Her Majesty Queen Elizabeth, The Queen Mother, first viewed the then Barrogil Castle in 1952 whilst mourning the death of her beloved husband, King George VI. She fell for its remote isolated charm and when she heard it was to be left abandoned she was inspired to save it and preserve part of Scotland’s heritage. She bought it from Captain Imbert-Terry and it was the only property that she ever owned.
Once the Queen Mother acquired the most northern castle on the Scottish mainland, she set about restoring and renovating the castle to its former glory. She changed the name back to the orginal Castle of Mey and created beautiful gardens you can visit today. For almost half a century she visited and stayed for many happy summers here and visited at other times of the year as well. She had great affection for Scotland and in particular for the warmth of the Caithness people.
The gardens consist of the Walled Garden and the East Garden with a woodland area. The overall design remains much as it was in The Queen Mother’s time. Growing plants in this northern region can be challenging at times but this didn’t stop the Queen Mother developing a beautiful and productive garden. A 15ft high ‘Great Wall of Mey’ protects the plants from fierce gales and sea spray that blows in off the Pentland Firth. The walled garden is 2 acres in size and since it opened to the public in 2002 there have been several new developments including a refurbished greenhouse for sweet Duke of York peaches and a viewing turret positioned in the South-east corner. The Queen Mother came from a family with impressive gardens such as Glamis Castle in Scotland and St Paul’s Walden Bury in Hertfordshire. As Queen her horticultural enthusiasm and skills were responsible for the garden at Royal Lodge Windsor and creating Sandringham’s formal garden and many ornamental trees and shrubs planted at Buckingham Palace. Her green fingers and horticultural experience meant that the Gardens at the Castle of Mey also flourished.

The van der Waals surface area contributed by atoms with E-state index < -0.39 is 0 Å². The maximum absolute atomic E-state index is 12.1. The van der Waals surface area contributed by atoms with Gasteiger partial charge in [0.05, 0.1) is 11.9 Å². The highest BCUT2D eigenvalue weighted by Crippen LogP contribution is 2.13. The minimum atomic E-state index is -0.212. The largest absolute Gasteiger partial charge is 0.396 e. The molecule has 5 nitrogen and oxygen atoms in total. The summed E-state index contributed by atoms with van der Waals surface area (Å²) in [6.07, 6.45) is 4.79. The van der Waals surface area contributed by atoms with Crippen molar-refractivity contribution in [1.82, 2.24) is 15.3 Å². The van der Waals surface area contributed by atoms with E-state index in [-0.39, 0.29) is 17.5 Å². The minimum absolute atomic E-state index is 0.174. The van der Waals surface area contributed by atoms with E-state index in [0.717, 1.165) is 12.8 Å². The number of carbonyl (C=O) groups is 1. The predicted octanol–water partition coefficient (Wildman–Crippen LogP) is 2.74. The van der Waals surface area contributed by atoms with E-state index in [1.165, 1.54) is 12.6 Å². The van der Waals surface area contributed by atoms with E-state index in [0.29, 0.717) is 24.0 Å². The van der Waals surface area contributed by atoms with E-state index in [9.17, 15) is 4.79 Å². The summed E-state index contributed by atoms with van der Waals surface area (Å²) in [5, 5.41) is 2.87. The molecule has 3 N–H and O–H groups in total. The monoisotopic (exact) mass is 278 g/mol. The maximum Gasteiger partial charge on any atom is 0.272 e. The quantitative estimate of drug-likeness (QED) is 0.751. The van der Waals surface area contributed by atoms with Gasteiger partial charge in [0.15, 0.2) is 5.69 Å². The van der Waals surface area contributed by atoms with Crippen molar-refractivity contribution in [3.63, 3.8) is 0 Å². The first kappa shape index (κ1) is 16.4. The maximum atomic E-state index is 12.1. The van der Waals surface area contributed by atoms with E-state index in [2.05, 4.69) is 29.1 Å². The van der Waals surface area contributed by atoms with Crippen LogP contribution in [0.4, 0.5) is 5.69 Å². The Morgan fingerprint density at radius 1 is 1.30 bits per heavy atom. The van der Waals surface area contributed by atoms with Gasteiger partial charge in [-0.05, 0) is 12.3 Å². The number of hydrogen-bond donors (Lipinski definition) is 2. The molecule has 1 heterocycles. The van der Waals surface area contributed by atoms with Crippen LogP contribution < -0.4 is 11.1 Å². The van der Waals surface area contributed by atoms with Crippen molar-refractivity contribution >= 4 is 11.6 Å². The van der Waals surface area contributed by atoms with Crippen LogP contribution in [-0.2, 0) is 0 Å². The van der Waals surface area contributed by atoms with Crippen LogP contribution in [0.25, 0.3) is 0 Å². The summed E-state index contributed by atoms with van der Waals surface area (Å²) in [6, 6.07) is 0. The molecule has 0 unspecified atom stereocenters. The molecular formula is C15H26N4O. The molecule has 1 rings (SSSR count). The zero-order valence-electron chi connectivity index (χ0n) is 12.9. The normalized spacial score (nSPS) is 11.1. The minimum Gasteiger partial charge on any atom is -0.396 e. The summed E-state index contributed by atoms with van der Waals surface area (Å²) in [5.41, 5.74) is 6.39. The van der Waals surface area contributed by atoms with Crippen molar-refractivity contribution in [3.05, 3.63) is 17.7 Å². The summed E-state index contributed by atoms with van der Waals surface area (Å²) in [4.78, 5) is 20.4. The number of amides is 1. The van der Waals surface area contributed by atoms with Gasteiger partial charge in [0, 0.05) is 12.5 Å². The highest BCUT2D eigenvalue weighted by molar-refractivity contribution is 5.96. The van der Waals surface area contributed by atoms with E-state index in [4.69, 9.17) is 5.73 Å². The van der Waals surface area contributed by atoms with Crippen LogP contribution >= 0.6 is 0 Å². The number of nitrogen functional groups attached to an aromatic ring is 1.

The Queen Mother even managed to nurture her favourite rose, Albertine – a pale salmon pink rose which has a wonderfully rich and fruity fragrance. A rambling rose with a branching, bushy habit and small dark green leaves. The garden today now consist of mainly roses, herbaceous perennials and old favourites like pink carnations, sweet peas and vibrant clary sage. The highlight must be the shell garden where roses and nasturtiums create a wonderful summer display and a favourite place to sit and enjoy the garden. The kitchen garden area within the walled garden also provides produce for the café and castle. Many of the fruit and vegetable varieties have been selected for their robust resistance to wind and sea spray. The current head gardener Chris Parkinson is also developing a woodland walk and adding plants that will provide year round interest. Whether you’d like to take a tour of the castle, visit the animal centre or take a wander round the walled Garden, there’s certainly something for everyone at the Castle of Mey. To find out more information about the Castle of Mey please visit www.castleofmey.org.uk
The Mauritius Botanic Garden covers an area of 33 hectares. The core mission is conservation, education, recreation, culture and history, and it is known worldwide as one of the oldest botanic gardens in the southern hemisphere.